The train shudders as it crosses the bridge to Cologne. Barges and cruise ships pass below on the Rhine. Cologne straddles the river for miles; a million plus citizens call it home.
Koeln Hauptbahnhof is one of Germanyâ€™s major train stations, its tracks spreading like spaghetti underneath a giant glass roof. Iâ€™m lost in a sea of people â€” 280,000 travelers squeeze through here daily. The aroma of fresh bread and smoked meats greet me; restaurants sell ethnic food;, pubs serve beer and for one in need of American fare, there is a McDonaldâ€™s.
I push through the glass doors, walk outside, and hold my breath. No matter how often I have been here, the sight of the Dom is overwhelming. More than a thousand years old, Cologneâ€™s gothic cathedral commands the sky to my left. It fills it, a massive structure too large to capture in photos up close. I climb the stairs to the Domplatte, the plaza, a concrete expanse that makes the Dom stand out even more, humble in its flatness against the 500-feet high structure, the worldâ€™s third tallest church. Even in peaceful weather, it is a windy place. On the west side, two steeples stretch into the sky, a silhouette that can be seen for miles.
I enter the Dom through a side door and am immediately swallowed by its immensity. Inside, it feels larger still. People mingle and I smell incense. A pastorâ€™s voice echoes the Lordâ€™s Prayer as my eyes adjust to the gloom. Pillars the width of a minibus form the arched support system of the ceiling.
Magnificent stained glass windows depict scenes from the Bible. I skip the English speaking tour offered twice daily and the 533-stair climb to the top of the south tower, which unfolds the city below like a blanket.
Instead, I head for Hohestrasse, Cologneâ€™s pedestrian-only shopping Mecca. Colorful pizza breads, fragrant sandwich rolls with salami and Gouda cheese, nougat pretzels and rhubarb streusel cake press against glass displays. To my left, people crowd around the entrance of Frueh, one of Cologneâ€™s oldest breweries. It is early but not too early for Germans to drink the local Koelsch, a light and hoppy beer, that KÃ¶bes, the blue-aproned bartenders, serve in â€” by U.S. standards â€” tiny, cylindrically shaped glasses. Its catacomb restaurant is touristy but worth a visit.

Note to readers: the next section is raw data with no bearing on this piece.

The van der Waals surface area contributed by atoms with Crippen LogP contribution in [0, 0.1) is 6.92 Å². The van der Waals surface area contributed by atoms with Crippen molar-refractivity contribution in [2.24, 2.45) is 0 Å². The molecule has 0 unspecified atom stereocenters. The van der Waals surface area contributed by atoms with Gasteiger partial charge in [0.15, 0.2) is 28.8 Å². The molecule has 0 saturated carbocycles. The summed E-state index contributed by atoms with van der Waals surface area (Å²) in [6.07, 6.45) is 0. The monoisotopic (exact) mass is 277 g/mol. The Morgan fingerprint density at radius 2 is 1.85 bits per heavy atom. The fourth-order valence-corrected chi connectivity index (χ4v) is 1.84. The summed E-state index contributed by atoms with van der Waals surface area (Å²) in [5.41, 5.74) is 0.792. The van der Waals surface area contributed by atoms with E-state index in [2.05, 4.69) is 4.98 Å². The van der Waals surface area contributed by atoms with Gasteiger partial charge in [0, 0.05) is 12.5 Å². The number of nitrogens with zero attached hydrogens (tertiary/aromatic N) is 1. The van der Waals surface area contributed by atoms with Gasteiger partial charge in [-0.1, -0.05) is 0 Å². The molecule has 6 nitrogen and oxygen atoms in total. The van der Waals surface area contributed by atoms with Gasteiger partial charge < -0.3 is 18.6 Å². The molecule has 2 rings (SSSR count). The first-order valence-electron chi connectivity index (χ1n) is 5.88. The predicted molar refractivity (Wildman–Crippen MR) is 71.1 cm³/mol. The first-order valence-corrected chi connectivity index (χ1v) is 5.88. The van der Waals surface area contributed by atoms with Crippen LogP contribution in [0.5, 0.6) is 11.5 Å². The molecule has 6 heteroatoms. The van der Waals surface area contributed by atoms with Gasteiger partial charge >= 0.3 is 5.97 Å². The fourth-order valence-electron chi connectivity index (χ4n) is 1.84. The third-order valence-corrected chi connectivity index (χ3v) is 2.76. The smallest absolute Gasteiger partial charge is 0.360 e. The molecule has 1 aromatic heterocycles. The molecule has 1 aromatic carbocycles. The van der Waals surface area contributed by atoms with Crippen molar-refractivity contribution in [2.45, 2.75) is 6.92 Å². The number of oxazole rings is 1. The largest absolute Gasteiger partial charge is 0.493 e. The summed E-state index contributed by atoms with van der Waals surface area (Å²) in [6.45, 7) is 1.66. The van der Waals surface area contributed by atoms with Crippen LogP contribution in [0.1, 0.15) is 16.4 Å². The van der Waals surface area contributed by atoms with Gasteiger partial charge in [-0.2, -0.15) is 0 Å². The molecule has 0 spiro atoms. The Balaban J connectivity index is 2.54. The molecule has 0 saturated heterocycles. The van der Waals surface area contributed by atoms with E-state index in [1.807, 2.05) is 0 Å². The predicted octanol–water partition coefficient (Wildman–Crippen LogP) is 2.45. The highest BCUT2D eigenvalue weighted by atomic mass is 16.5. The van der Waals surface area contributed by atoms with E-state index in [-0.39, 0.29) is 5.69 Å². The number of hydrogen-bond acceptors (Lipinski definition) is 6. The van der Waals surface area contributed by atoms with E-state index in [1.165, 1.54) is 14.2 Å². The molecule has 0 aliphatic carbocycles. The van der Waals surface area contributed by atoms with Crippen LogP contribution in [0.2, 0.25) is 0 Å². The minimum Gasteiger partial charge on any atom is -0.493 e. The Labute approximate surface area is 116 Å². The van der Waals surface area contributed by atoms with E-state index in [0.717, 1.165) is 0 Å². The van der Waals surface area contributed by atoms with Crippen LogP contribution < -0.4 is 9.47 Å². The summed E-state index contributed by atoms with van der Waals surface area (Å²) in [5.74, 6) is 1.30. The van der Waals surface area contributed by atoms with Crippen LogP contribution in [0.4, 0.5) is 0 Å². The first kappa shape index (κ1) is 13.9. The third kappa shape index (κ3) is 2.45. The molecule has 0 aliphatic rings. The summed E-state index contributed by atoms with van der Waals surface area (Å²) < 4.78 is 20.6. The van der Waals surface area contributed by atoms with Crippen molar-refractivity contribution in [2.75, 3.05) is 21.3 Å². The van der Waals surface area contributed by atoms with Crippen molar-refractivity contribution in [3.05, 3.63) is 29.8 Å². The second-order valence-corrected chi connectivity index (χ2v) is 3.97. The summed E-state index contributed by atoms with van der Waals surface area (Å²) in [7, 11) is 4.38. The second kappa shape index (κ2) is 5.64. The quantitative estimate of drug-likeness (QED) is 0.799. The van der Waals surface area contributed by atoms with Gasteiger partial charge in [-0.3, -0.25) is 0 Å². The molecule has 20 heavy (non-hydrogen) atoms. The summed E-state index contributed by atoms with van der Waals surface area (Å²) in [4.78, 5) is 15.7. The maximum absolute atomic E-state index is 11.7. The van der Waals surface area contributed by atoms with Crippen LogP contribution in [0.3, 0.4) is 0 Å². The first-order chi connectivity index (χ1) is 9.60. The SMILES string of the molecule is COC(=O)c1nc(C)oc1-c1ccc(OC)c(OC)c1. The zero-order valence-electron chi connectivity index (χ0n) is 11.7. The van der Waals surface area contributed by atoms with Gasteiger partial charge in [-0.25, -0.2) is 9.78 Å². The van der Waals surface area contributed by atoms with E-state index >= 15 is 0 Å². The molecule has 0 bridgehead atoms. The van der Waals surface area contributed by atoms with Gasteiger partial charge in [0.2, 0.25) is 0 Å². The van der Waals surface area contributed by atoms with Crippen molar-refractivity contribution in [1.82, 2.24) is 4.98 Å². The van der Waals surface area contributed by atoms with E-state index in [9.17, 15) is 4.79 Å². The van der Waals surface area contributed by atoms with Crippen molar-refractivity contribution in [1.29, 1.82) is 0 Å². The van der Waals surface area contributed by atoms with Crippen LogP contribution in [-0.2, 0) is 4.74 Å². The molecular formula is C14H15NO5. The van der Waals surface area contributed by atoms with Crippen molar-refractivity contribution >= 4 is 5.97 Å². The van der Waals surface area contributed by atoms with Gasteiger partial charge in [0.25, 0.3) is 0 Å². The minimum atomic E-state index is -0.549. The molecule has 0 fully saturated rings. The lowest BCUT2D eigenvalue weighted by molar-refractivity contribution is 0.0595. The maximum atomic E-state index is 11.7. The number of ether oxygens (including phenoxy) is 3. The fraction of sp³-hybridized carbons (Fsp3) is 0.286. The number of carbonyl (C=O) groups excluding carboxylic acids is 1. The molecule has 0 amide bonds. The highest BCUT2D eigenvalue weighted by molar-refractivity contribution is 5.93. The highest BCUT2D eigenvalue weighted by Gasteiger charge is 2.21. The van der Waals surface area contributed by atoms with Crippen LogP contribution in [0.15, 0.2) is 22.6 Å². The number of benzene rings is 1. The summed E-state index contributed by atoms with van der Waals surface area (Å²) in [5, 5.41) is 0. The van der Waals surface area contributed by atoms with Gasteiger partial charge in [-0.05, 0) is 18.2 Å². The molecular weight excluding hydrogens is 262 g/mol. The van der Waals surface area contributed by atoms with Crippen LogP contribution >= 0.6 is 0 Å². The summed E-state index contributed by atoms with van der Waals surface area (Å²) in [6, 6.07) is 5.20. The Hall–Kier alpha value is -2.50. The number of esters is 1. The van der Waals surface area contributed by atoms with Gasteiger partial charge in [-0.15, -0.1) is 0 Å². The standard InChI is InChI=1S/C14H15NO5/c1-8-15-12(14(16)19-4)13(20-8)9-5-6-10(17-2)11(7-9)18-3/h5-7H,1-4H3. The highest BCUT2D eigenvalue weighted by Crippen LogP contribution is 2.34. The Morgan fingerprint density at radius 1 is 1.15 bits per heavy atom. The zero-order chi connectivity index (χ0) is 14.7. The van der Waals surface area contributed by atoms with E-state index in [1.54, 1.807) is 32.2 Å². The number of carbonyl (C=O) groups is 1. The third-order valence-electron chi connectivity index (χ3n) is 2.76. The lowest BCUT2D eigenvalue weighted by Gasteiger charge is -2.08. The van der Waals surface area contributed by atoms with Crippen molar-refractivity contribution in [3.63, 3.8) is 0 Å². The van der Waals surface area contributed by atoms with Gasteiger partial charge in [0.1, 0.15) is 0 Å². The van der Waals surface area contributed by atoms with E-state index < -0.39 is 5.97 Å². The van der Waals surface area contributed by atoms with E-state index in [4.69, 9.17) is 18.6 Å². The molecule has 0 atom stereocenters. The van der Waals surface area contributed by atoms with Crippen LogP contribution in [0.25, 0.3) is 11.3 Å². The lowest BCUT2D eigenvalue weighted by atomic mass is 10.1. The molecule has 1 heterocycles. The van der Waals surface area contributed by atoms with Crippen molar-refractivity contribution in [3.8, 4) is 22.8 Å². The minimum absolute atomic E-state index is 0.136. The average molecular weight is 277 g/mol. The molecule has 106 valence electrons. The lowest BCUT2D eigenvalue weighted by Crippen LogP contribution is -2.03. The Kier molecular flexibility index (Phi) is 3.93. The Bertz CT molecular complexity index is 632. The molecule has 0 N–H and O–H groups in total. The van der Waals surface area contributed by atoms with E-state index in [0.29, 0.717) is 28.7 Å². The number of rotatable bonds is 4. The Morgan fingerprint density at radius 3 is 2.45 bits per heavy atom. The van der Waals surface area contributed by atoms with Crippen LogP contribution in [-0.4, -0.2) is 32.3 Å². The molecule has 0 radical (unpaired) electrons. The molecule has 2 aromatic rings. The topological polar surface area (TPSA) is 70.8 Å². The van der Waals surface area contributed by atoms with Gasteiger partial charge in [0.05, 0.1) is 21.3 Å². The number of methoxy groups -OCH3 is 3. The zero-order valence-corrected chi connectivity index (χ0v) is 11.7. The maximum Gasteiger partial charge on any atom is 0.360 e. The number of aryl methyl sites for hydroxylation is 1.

I remember with fondness a New Yearâ€™s Day long ago when, slightly groggy from the previous nightâ€™s celebration, I ordered hot chocolate here. The KÃ¶bes loudly mocked me so everybody could hear and said it was not on the menu. A steaming cup of cocoa appeared nonetheless. He had gone to the cafÃ© next door to get it for me. That is part of the light-hearted culture of the Koelner. Their dialect sounds a bit like singing, softer and more melodic than High German.
At the end of Hohestrasse, Kaufhof, the second largest department store in Germany, offers everything from gourmet food to designer clothing and house wares. I turn onto Schildergasse, the other major pedestrian-only shopping street. Between giant storefronts I find my destination, a tiny shop selling the best French fries in the world. For four dollars I get a paper cone overflowing with golden, crisp fries, ketchup and mayonnaise piled on top. I stand and eat, not caring that my hands are greasy and I am consuming a thousand calories. People rush by, their German voices familiar yet strange. It is still the
Cologne I remember, vibrant and exciting, my second home for five years while I studied at the university. I am glad I came.
After finishing a Masterâ€™s degree in marketing at the University of Cologne, Germany, Annette moved to the U.S. to pursue a career in communication and finance. For five years she worked as a professional writer and account executive at the largest PR and advertising firm in Indiana. To follow her passions of travel and fiction writing, she recently accepted a part-time position at Indiana University. She completed her first historical novel about two children growing up in Germany during WWII and is writing a second. Annette is a U.S.-German citizen and lives with her husband and adopted mutt, Mocha, in Bloomington.